How To := Axon + Git

Published on 10 Jan 2023 by Steve Eynon
Updated on 01 Oct 2023

How To := Axon + Git

Software developers use Source Control Management (SCM) tools to:

  • keep a versioned, incremental backup of their code
  • to compare versions, to see what's changed (and by who)
  • to roll back to a previous version if if all goes wrong
  • to facilite continuous builds / deployment / automation code checkin

Real hardcore, battle hardened programmers use a proper Distributed Source Control Management (DSCM) tool like Mercurial (aka Hg), whereas lesser script kiddies seem to prefer an unknown distributed file system called Git (just because you can doesn't mean you should! - ahem).

But, which ever tool floats your boat, the most important thing for developers is that they use one. And all these tools have one important thing in common - they all synchronise and version files on the file system.

Compare this to SkySpark, where your Axon source code is stored in the Folio database.

For SkySpark developers working with Axon, it would be really handy to be able to work on source code (stored in Folio) and have this sync this with the file system, so it may be committed to a source code repository.

And you can in 2 ways!

1. Use our Folio File Sync extension

The Folio File Sync extension is the latest software developer tool from Fantom Factory! (Available now on StackHub)

Folio File Sync Article

Or...the hard way!

2. Use the native Task app in SkySpark

The TLDR; use a SkySpark Task to observe Folio commits and write function records to disk, then use Hg (or a lesser system, <cough>, Git) as usual.

The setup

The SkySpark Task App is all about background processing, and running Axon functions behind the scenes in response to an event. It is concurrency and event handling for Axon.

SkySpark Tasks (Axon functions) can even run in response to someone committing records to Folio. So that will be our approach.

We could set up a Task to observe ALL Folio commits, and write ALL function records to disk each and every time - but that could be very computational heavy. So let's try to be a little more selective instead.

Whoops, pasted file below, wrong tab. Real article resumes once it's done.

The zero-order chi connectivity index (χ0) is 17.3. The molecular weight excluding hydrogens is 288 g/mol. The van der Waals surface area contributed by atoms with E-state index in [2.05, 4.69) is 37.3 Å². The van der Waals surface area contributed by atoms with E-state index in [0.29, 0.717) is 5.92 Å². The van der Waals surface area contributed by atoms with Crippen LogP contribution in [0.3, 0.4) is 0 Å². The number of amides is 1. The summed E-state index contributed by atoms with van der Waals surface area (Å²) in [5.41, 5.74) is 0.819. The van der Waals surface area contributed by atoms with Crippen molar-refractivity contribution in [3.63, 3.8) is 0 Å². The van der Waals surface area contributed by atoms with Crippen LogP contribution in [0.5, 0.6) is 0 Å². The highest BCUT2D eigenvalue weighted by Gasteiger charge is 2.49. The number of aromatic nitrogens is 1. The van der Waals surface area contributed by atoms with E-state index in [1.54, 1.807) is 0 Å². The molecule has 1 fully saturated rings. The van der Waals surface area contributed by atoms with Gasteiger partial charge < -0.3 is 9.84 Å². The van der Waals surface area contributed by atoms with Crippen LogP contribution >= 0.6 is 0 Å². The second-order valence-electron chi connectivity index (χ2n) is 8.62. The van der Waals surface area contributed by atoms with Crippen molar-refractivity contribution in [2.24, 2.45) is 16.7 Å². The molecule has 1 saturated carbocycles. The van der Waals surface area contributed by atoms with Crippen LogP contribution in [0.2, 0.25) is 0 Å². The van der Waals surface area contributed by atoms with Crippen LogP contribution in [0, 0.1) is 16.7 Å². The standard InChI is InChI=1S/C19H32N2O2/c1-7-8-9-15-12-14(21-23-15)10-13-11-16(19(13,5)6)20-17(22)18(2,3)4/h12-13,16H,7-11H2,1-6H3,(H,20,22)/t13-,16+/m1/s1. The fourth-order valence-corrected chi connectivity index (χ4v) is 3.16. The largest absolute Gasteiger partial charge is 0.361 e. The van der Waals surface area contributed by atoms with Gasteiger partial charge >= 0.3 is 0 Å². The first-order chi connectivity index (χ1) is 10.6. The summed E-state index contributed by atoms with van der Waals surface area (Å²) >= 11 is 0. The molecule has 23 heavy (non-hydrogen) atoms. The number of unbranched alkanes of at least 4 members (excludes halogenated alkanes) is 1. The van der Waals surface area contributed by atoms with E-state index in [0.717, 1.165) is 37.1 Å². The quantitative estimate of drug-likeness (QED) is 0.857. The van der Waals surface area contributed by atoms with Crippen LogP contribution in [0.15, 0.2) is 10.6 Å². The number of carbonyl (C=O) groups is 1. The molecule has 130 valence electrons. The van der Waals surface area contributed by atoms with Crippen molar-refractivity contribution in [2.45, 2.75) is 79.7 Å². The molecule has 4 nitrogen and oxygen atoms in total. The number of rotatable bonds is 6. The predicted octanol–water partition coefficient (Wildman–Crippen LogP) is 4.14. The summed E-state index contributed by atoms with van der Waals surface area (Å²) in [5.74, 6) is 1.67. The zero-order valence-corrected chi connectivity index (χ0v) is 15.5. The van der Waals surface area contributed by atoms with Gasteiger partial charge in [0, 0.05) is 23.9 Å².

We will add the tag afFileSync to every Axon function we want to write to disk, and add a Task to just observe those records that have been tagged with it.

Tasks App

To do this, visit the Tasks View in the Tasks App and click New.

Our Task will observe obsCommits (look under obsRecs in the picker), meaning our Axon Task function will be invoked in response to Folio updates.

In obsFilter we put afFileSync as that is the tag that will mark which function records we want to write to the file system.

taskExpr is then the name of the Axon function that will be invoked when Folio is updated.

And don't forget to add the Marker tags, obsAdds, obsRemoves, and obsUpdates - these ensure our Axon afDoFileSync() function is called when ever a record (with the afFileSync tag) is added, removed, or updated.

New Task

Next we create the afDoFileSync() Axon function.

// afDoFileSync()
(msg) => do
  funcRec  : if (msg->subType == "removed") msg->oldRec
             else                           msg->newRec

  filename : "func-" + funcRec->name + ".trio"
  filepath : ("io/axon/" + filename).parseUri()

  if (msg->subType == "removed")

The funcion inspects the given observable message to determine if a func is being updated or deleted (removed) from Folio. It derives a filename / path to save the function to, and saved it as a .trio file in the project's io/axon/ folder.

For real world use, extra checks should be performed on the msg passed in, but to illustrate a working example, the function above is perfectly usable.

The result

Tag your Axon functions with afFileSync and every time you save it in the Code Editor, the Task will invoke afDoFileSync, which will save the changes to the project's io/axon/ folder as a .trio file.

You can now commit and push your code to your favourite Version Control System (VCS) Hg (or a lesser system, <cough>, Git) repository as usual!

The future

The above process is sound, but afDoFileSync() could be updated to handle:

  • other records types (defs, views, apps, etc...)
  • record renames
  • customisable file name patterns
  • customisable directory patterns
  • saving multiple records into a single .trio file

And then, what about re-syncing file updates back into Folio? Handling concurrent modifications between files and Folio?

Hmm ...maybe you should consider our Folio File Sync extension after all!


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